How Much You Need To Drink When Backpacking

Backpacking can be a strenuous activity, but it can also be quite a relaxing experience too. No matter how far or how high up you plan to hike, it’s important to consider what you need to bring with you. One of the most important factors to consider is how much you need to drink when backpacking.

You should drink around half a liter, or about 17 ounces, of water per hour when backpacking. This number increases if your hike involves a lot of elevation, and especially so if you’re hiking in hot weather. You also need to consider the terrain and your walking speed.

In this article, we’ll take a closer look at how to stay hydrated when backpacking, and discuss the different options for taking water on the trail. But first, it’s worth considering why you need to stay hydrated when backpacking in the first place.

Why Hydration Is Important For Backpacking

Hydrating before, during, and after exercise is very important for maintaining the body’s ability to regulate our temperature. It’s important for cooling yourself off in the hot summer and warming you up in the winter.

Our bodies are made up of nearly 60% water. Therefore, to keep proper balance, we need to replenish what we lose through activity. Our bodies are very complex, and every day we require water and electrolytes to perform tasks efficiently. But on a physiological level, water is key to just keeping us alive.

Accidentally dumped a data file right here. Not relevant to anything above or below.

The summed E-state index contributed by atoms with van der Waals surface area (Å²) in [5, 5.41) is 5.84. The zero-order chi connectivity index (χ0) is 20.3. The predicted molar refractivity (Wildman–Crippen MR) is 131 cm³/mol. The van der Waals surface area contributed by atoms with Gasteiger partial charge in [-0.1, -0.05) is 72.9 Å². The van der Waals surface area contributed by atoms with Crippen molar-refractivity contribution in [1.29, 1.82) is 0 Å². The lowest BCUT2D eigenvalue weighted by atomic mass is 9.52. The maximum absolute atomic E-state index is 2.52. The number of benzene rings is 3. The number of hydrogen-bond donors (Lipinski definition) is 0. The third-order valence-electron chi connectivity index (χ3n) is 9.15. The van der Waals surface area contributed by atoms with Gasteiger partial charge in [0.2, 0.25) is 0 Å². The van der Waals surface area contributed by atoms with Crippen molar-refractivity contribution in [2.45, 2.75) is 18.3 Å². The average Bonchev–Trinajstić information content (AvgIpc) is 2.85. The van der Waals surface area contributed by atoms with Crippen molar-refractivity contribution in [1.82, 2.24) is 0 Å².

To Regulate Your Core Temperature

If it is hot around us, we need to reduce our core temperature, and if it is cold we need to increase our core temperature. That is why hydration plays a large role in how we feel temperature-wise on our hikes.

To Maintain Heart, Brain, And Muscle Health

When we are dehydrated it puts strain on our hearts. Our heart rate can elevate, and moderate to severe dehydration has been also known to cause heart attacks. Our brains also require a delicate balance of fluids to prevent us becoming confused, agitated, or lightheaded. When you backpack you want to be on alert and ready at all times.

Our muscles require the proper fluid balance as well as electrolytes to function efficiently. Dehydration can lead to sluggishness, weakness, and difficulty maintaining balance on your longer more strenuous hikes.

To Lubricate Our Joints

When we hike up and down mountains, our joints take some pounding. They rely on a balance of fluid to function correctly, and so if you are dehydrated that balance decreases and puts undue strain on your knee joints.

To Transport Nutrients To Your Cells

Our cells require lots of energy to perform at their best. For that reason, staying hydrated helps the cells get the nutrients they need throughout the hike.

To Remove Waste From Your Body

As we hike, our bodies use our food for energy. Therefore, the end products of this metabolism for energy are waste products. Because of that, hydration plays a large role in removing waste through perspiration and the gastrointestinal tract.

What Are The Signs Of Dehydration?